New IR laws have ‘serious deficits and too much WorkChoices’

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New IR laws have ‘serious deficits and too much WorkChoices’

A former judge of the AIRC, Paul Munro, has warned that the Labor Government’s proposed new IR system has ‘serious deficits’ and retains too much of WorkChoices.

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A former judge of the AIRC, Paul Munro, has warned that the Labor Government’s proposed new IR system has ‘serious deficits’ and retains too much of WorkChoices.

Munro was peaking at the launch of a new workplace relations magazine, The Debate, which is published by the Australian Institute of Employment Rights (AIER).

He said that while the ALP’s Forward with Fairness program has brought welcome and prompt relief against some elements of WorkChoices ‘too many elements of WorkChoices are not in the remainder bin of history but are retained’.

Won’t restore balance

He said that if elements of WorkChoices are changed ‘in the manner proposed, the changes will be “mild” and not sufficient to restore protective balance in workplaces’.

Munro outlined major deficiencies in the forthcoming Fair Work Australia legislation as outlined in the associated fact sheets released earlier this month by IR Minister Julia Gillard.

Major criticisms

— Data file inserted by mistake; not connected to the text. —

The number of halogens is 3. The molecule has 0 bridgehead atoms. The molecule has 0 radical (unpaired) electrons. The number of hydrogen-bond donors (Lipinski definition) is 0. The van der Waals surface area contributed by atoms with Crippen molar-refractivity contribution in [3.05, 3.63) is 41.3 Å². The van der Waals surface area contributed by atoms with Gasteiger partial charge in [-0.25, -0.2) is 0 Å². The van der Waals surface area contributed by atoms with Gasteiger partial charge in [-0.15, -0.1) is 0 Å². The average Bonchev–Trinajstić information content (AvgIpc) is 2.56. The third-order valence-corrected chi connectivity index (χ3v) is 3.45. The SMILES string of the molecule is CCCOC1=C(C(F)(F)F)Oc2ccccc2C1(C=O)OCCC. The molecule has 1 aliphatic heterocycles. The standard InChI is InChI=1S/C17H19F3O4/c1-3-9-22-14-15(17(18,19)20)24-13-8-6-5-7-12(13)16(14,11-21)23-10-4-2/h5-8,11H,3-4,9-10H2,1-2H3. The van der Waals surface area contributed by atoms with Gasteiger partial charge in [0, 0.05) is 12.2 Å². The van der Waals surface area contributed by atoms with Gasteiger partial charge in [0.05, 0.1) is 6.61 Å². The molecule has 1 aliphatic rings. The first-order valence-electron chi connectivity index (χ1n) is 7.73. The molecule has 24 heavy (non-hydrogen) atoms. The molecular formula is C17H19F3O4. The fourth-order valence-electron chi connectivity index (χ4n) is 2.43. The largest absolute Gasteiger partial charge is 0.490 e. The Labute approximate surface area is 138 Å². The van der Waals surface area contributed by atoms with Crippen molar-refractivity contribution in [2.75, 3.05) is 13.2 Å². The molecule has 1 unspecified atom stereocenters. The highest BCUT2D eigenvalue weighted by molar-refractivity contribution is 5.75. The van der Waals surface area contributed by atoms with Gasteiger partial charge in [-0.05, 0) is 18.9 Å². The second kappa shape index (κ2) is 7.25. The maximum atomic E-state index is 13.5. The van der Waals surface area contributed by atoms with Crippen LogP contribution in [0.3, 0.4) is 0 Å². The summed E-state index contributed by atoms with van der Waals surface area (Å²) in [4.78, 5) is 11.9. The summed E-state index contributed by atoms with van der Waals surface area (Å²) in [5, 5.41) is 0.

His major criticisms are:

  • The proposed Strong and Simple Safety Net is too rigidly strung from the populist polls of direct Parliamentary and Executive legislation and regulation, and has big holes in it.

  • Renewed protection of security of employment is delayed, tenuously available and falls short of the fairness standard in important respects.

  • An over-prescriptive legislative regime will circumscribe collective agreement-making and bargaining to a degree inconsistent with international standards and maintenance of a fair balance in workplaces.

  • Freedom to associate for collective bargaining purposes including the fostering of an employee 'voice' in workplaces is almost invisible in the Safety Net standards and modern awards.

  • By retaining direct parliamentary determination of National Employment Standards, and by effectively abolishing workers rights to arbitration by State and Federal tribunals, Forward with Fairness undermines the value the electorate demonstrably attaches to recognising, respecting and maintaining the role of an independent industrial umpire.

  • The AIRC is to be abolished but not until it has completed the task of award modernisation. It is objectionable to keep in occupational limbo the about to be out-of-officeholders responsible for dealing independently with the merits of governmental views with which they are being belaboured. Such conduct by the Government is administratively unethical and a rort that should not be allowed pass without criticism and censure.

‘Hot air’

In an article in the magazine, Professor Ron McCallum says there should be some capacity for arbitration in the negotiation of collective agreements.

‘Without a meaningful remedy, in my judgement any legal exhortations to bargaining in good faith will amount to little more than hot air,' he wrote.


Related

Gillard confirms IR course

Parties can play political football with work safety net

Govt praised for 'keeping most of WorkChoices'
 

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